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Ask yourself every day: Why am I doing this?

Posted July. 12, 2014 04:18,   


This book is not an easy read. There are no small numbers of parts where they must be read and re-read several times in order to understand one sentence. It will be even more so for readers who are not familiar with philosophical terminology and flow of thinking. This is because a Harvard University philosophy professor wrote this book, in which he contemplates on 26 themes.

So in reading this book persistence is needed. Pondering each sentence and carefully tracking the author’s thinking, the contents of this book enter the brain one by one. Once you get used to the flow of writing, it appears less difficult.

The 26 questions the writer poses are simple but penetrate the center of our lives. They are not questions for speculation but questions that we can feel in everyday life. They are, however, questions that we have easily given up as the answers are difficult to get.

How would you answer the question, why is happiness not the only important thing in life?

To that end, endless questions come one after another. Is happiness the only value in life? What state does happiness mean? Is it true happiness when a happy situation is realized? Or is humanity happier when waiting for happiness to be realized? If we lower our standards for happiness, would we be happy despite difficult circumstances? Does being happy always mean being happy truly?

The writer also allocates the most quantity on happiness and tracks it down in each of their aspects.

The author’s conclusion is, that we might say we want to be happy each moment but it is unclear whether we endlessly want such moments or whether we want our lives to be filled only with such moments. What we really want is not happiness itself but a life that we can respond to happiness, and that ego.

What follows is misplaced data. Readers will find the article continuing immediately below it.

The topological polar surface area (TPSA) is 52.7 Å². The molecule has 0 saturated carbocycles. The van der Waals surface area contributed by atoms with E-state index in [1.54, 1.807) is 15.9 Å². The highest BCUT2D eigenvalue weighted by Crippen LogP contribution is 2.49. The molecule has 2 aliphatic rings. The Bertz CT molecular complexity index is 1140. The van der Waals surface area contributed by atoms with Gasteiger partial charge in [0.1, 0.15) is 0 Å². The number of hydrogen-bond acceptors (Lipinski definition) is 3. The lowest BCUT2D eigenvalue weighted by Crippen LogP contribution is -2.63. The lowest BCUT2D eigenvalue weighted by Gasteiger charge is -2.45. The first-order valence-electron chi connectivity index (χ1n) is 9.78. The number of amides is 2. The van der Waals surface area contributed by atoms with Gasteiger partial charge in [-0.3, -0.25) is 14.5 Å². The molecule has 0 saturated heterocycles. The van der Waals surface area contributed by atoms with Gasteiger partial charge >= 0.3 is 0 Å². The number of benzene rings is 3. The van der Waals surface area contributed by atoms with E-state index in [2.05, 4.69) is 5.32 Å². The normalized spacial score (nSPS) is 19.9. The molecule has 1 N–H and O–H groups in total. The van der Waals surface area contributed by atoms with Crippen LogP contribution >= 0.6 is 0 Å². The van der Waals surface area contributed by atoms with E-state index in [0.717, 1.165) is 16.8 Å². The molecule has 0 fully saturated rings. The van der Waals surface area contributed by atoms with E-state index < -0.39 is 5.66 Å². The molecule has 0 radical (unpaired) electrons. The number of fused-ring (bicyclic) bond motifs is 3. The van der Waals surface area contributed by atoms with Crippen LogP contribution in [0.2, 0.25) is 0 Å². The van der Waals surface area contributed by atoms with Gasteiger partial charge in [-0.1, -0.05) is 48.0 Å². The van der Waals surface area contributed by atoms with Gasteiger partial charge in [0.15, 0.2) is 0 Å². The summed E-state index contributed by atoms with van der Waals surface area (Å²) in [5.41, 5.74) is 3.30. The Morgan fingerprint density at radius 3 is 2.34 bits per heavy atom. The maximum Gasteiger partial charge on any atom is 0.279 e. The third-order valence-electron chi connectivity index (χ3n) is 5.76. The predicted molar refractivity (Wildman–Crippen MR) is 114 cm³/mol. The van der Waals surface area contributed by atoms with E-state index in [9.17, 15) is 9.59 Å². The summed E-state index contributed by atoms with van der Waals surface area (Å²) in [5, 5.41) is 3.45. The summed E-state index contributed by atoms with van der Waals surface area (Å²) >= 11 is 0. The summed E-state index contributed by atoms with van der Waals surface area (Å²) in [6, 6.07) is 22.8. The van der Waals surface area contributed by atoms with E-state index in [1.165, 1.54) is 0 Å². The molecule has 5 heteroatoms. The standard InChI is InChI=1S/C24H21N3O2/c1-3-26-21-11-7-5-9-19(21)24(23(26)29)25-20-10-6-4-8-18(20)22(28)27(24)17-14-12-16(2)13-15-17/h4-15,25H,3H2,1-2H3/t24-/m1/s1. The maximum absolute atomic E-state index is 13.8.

Whether to agree to that conclusion is up to the reader. However, while following the footsteps of the author’s thinking the reader can unravel the twine of the reader’s own.

The author’s questions are endless. What is problematic with individuals’ obsession on money and power? Can believers explain why God allowed the existence of evil? What is particularly valuable while love changes an individual? What is wisdom, and why do philosophers love wisdom? How should we understand the rift between the ideal and reality?

The categorization of the questions falls into 26, but in each category, the questions keep branching out and make hundreds of other questions. That is the virtue of this book, as it does not make an obvious conclusion or an unclear conclusion but instead acknowledges its limits while expanding to the max the scope of thinking, thereby clearly presenting its conclusion unique to the book.

Robert Nozick became a full professor of philosophy at Harvard at the age of 30. The American Psychological Association in 1998 named him Joseph Pellegrino University Professor and called him “one of the most brilliant and original living philosophers.”

He made the case for liberty of ownership than distributive justice and economic egalitarianism and created the golden age of libertarianism. In real life, he is said to have had great influence on former U.S. President Ronald Reagan and former U.K. Prime Minister Margaret Thatcher.

Yet these evaluations are not important at all in appraising the value of this book. The original title of this book is “The Examined Life.” He does not 100 percent agree with Socrates’s saying that the `unexamined life is not worth living,` saying it is too harsh. On the other hand, when we lead our lives through deep thinking we get to live “our own lives,” not others’ lives, and that a life not examined is insufficient.